In this paper we study the strategies through which Emmanuel Macron was able to emerge as a hegemonic leader in French politics in the context of the populist moment. In particular, we analyse (1) Macron’s interventions that contributed to redraw the political map and renew the establishment, as well as (2) how some of those interventions focused on building his digital movement-party LaREM through personalisation. Drawing on Laclau, we emphasise how, for political leaders, politics is about boldly adapting to contingency­ – and we use Machiavelli’s concept of virtù to illuminate how Macron adopted these strategies in his rise to power. We contribute to the power and leadership literature by showing how, through virtù, a leadership practice can emerge and become hegemonic. Relatedly, we contribute to the political organising literature by suggesting how the digital movement-party En Marche! (later La République En Marche) and its alternating opening and closing was used strategically in Macron’s conquest of power. Thus, we illuminate how a movement-party was used instrumentally for a highly personalised conquest of power. Finally, we make a theoretical contribution by suggesting how Machiavelli and Laclau can be combined in order to understand the populist moment: as a political space full of contingency in which Machiavellian insights are relevant to understand how leaders seize opportunities; and from a Laclauian perspective, as a space of opportunity for some of the virtù interventions to make a hegemonic project successful.
  • Björk, Bo-Christer (2021-04-13)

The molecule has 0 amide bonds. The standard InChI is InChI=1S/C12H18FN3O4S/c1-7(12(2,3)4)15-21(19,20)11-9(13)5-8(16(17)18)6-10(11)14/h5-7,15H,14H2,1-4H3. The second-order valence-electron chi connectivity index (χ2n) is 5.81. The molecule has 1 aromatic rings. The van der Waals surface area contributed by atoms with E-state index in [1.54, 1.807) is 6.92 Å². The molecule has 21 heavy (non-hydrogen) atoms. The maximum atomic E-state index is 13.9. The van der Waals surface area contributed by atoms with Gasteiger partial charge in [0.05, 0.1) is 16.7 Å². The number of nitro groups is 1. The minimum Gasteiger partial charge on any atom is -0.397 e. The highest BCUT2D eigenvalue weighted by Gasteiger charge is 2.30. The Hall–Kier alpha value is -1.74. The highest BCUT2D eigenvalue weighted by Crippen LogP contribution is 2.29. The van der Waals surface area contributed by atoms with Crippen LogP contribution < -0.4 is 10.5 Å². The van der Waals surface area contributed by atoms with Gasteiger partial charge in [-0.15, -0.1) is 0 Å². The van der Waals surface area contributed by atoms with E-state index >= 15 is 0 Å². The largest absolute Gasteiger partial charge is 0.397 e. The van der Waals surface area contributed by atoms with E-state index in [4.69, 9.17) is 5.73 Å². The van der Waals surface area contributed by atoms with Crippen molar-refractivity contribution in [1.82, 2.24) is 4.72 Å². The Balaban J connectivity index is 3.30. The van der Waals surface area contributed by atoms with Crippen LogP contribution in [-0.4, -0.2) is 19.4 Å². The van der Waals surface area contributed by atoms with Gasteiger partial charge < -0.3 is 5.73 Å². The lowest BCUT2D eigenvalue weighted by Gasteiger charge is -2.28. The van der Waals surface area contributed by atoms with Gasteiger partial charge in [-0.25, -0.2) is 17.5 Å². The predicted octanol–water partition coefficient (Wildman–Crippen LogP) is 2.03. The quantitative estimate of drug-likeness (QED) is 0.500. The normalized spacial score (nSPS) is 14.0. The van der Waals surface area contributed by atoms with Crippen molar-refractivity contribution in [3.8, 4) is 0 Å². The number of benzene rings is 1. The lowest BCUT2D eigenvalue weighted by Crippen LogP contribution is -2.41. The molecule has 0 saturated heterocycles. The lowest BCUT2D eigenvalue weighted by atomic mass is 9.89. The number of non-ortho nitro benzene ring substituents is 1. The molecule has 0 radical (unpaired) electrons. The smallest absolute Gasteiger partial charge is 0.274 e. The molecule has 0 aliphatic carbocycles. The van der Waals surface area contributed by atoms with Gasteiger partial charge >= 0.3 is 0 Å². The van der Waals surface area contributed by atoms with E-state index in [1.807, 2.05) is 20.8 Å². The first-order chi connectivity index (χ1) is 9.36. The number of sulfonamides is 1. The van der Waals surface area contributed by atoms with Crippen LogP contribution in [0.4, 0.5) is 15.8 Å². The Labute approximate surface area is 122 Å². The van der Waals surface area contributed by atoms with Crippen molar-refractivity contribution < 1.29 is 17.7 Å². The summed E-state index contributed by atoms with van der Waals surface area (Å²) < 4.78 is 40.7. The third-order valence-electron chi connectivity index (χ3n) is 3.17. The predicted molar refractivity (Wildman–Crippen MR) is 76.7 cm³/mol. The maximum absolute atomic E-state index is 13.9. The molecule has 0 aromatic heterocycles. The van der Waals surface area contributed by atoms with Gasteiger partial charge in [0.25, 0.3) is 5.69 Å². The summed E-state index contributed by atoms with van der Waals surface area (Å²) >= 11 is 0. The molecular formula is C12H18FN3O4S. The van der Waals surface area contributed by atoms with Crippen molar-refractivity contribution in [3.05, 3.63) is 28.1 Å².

For more than thirty years the spiralling costs of scholarly journal subscriptions (“the serials crises”) has been a hotly debated topic. Academics and librarians have pointed out the high profit levels of the major commercial publishers, despite the fact that the content is provided by unpaid authors and reviewers, which the publishers then resell to the universities of these same authors and reviewers. Publishers have attempted to justify their prices by cost increases, their IT-investments and the value they add. A useful framework for understanding the prevailing situation is Michael Porter’s five forces framework for explaining the competitive situation in any given industry. Despite claims to the contrary the degree of market concentration in scholarly publishing is not higher than in many other industries, and not the main cause of the problem. But the fact that the big deals of different publishers are complements rather than substitutes, means that essentially the leading companies don’t compete for customers, in contrast to other industries like mobile phones or automobiles. The high barriers to new entrants, partly due to journal ranking lists and impact factors, as well as the low bargaining power of suppliers and customers, explain why this industry has been so well protected from the disruptive forces of the Internet. The protected competitive position and high profitability is also the major reason why the big subscription publishers have been rather slow in adopting the open access business model.